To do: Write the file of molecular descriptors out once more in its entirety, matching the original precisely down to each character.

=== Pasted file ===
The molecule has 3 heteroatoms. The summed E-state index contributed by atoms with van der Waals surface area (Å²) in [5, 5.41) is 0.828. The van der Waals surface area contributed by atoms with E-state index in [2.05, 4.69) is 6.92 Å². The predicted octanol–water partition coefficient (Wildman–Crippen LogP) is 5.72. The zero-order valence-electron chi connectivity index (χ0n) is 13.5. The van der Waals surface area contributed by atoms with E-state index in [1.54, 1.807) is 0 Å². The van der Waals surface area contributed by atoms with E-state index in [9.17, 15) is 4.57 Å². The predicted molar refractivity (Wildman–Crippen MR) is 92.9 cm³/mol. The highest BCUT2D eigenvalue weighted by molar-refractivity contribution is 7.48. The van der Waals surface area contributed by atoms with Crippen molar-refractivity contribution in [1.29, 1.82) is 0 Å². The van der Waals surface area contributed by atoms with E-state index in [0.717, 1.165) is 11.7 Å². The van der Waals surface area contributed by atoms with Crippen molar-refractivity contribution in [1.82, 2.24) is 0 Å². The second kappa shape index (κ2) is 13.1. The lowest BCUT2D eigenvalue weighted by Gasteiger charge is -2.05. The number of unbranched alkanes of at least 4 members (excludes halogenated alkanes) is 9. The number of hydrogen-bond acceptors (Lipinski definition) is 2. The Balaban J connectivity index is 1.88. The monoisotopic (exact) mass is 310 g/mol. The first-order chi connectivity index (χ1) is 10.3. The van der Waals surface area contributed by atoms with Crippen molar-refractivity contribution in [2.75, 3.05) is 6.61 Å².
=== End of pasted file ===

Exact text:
The molecule has 3 heteroatoms. The summed E-state index contributed by atoms with van der Waals surface area (Å²) in [5, 5.41) is 0.828. The van der Waals surface area contributed by atoms with E-state index in [2.05, 4.69) is 6.92 Å². The predicted octanol–water partition coefficient (Wildman–Crippen LogP) is 5.72. The zero-order valence-electron chi connectivity index (χ0n) is 13.5. The van der Waals surface area contributed by atoms with E-state index in [1.54, 1.807) is 0 Å². The van der Waals surface area contributed by atoms with E-state index in [9.17, 15) is 4.57 Å². The predicted molar refractivity (Wildman–Crippen MR) is 92.9 cm³/mol. The highest BCUT2D eigenvalue weighted by molar-refractivity contribution is 7.48. The van der Waals surface area contributed by atoms with Crippen molar-refractivity contribution in [1.29, 1.82) is 0 Å². The van der Waals surface area contributed by atoms with E-state index in [0.717, 1.165) is 11.7 Å². The van der Waals surface area contributed by atoms with Crippen molar-refractivity contribution in [1.82, 2.24) is 0 Å². The second kappa shape index (κ2) is 13.1. The lowest BCUT2D eigenvalue weighted by Gasteiger charge is -2.05. The number of unbranched alkanes of at least 4 members (excludes halogenated alkanes) is 9. The number of hydrogen-bond acceptors (Lipinski definition) is 2. The Balaban J connectivity index is 1.88. The monoisotopic (exact) mass is 310 g/mol. The first-order chi connectivity index (χ1) is 10.3. The van der Waals surface area contributed by atoms with Crippen molar-refractivity contribution in [2.75, 3.05) is 6.61 Å².